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The Life of Love

The Life of Love

Presence of God – Grant, O Lord, that even while I am here on earth, I may love You as I shall love You in heaven.


If it may be said that by faith “eternal life begins in us” (St. Thomas, Summa, IIa IIae, q.4, a.1, co.), the Life of Love Aquinatsame may be said–and with greater reason–of charity, which will remain unchanged even in heaven. Eternal life will be essentially a life of love, of love which has reached its greatest height, for when we know God perfectly by the beatific vision, we shall finally be able to fulfill with absolute perfection the precept of loving God with all our strength. On this earth such perfection is possible only relatively; nevertheless, even now we possess the same charity with which we shall love God in heaven. Therefore, we can begin even now that life of love which will flower completely in eternity. Our love in heaven will have the characteristics of completeness and absolute continuity, with the impossibility of its ever failing. We cannot attain this while we are on earth, but we can strive for it by the exercise of a pure, intense love, a love that is, as far as possible, always in action. These, then, are the qualities our love for God should have: purity, intensity, continuity.

Our love for God will be pure when we love Him so much that we seek only His glory and the accomplishment of His will: “Hallowed be Thy name … Thy will be done” (Mt 6:9-10). This is the only real good that we, poor creatures, can wish for our God. All the glory we can possibly give Him consists in saying a wholehearted yes to His holy will, in rivaling the angels and blessed in heaven by carrying out His will here on earth with such great love and completeness: “Thy will be done on earth as it is in heaven” (ibid.). The purity of our love should consist in seeking God’s glory alone, His will alone, completely forgetting ourself, in being ready to sacrifice every wish, desire, and interest for Him.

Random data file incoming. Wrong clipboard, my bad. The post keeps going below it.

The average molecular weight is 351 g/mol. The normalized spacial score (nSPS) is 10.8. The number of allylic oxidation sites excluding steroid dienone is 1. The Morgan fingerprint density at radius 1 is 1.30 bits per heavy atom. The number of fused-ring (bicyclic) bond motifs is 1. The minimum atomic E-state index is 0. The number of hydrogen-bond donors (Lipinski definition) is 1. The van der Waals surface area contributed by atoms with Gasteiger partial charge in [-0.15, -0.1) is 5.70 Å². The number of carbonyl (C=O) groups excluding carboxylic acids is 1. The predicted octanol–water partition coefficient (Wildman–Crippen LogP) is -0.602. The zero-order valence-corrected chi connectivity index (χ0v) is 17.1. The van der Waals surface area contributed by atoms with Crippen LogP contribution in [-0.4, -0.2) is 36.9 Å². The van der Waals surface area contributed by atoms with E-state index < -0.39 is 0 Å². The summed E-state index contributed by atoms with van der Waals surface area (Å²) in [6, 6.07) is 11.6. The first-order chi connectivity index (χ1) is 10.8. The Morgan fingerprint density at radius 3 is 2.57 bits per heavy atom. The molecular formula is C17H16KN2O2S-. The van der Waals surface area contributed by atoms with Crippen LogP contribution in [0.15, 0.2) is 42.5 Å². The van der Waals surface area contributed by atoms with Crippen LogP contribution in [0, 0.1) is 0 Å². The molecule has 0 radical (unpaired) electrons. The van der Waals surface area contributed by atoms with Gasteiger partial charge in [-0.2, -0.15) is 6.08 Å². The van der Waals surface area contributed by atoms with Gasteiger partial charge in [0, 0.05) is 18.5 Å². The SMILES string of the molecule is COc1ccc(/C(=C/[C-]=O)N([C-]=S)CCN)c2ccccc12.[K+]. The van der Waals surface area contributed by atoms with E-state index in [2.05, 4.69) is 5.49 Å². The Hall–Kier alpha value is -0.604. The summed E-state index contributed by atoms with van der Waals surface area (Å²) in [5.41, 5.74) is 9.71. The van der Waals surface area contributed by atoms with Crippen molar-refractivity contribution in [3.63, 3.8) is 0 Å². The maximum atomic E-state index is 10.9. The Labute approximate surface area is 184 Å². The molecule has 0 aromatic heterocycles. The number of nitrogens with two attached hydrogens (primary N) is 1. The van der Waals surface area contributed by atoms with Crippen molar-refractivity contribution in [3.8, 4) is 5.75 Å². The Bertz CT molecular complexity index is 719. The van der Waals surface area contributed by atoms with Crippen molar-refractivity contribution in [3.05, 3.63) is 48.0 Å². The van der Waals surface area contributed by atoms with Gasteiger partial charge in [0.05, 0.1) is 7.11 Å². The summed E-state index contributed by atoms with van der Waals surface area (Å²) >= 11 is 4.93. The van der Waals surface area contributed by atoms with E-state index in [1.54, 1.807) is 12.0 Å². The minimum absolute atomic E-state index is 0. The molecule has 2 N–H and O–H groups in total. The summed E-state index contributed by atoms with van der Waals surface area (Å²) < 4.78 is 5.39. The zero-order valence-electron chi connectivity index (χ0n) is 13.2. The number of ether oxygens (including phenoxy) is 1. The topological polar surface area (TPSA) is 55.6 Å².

Therefore, even in the spiritual life, our first thought should be, not our own perfection, progress, and consolation, but always God’s delight, good pleasure, and glory. It is thus that we will serve our own interests better, for he who gives himself to God, completely forgetting himself, draws down upon himself the fullness of divine love. What greater good could come to us than being loved by Infinite Love?


“O Lord, You teach me that without love even the most perfect gifts are as nothing, that charity is the most excellent way, for it leads directly to You. That is why I wish for no science but the science of love, and having given all the substance of my house for love, I count it as nothing. I understand so clearly that love alone can make me pleasing in Your sight, that my sole ambition is to acquire it.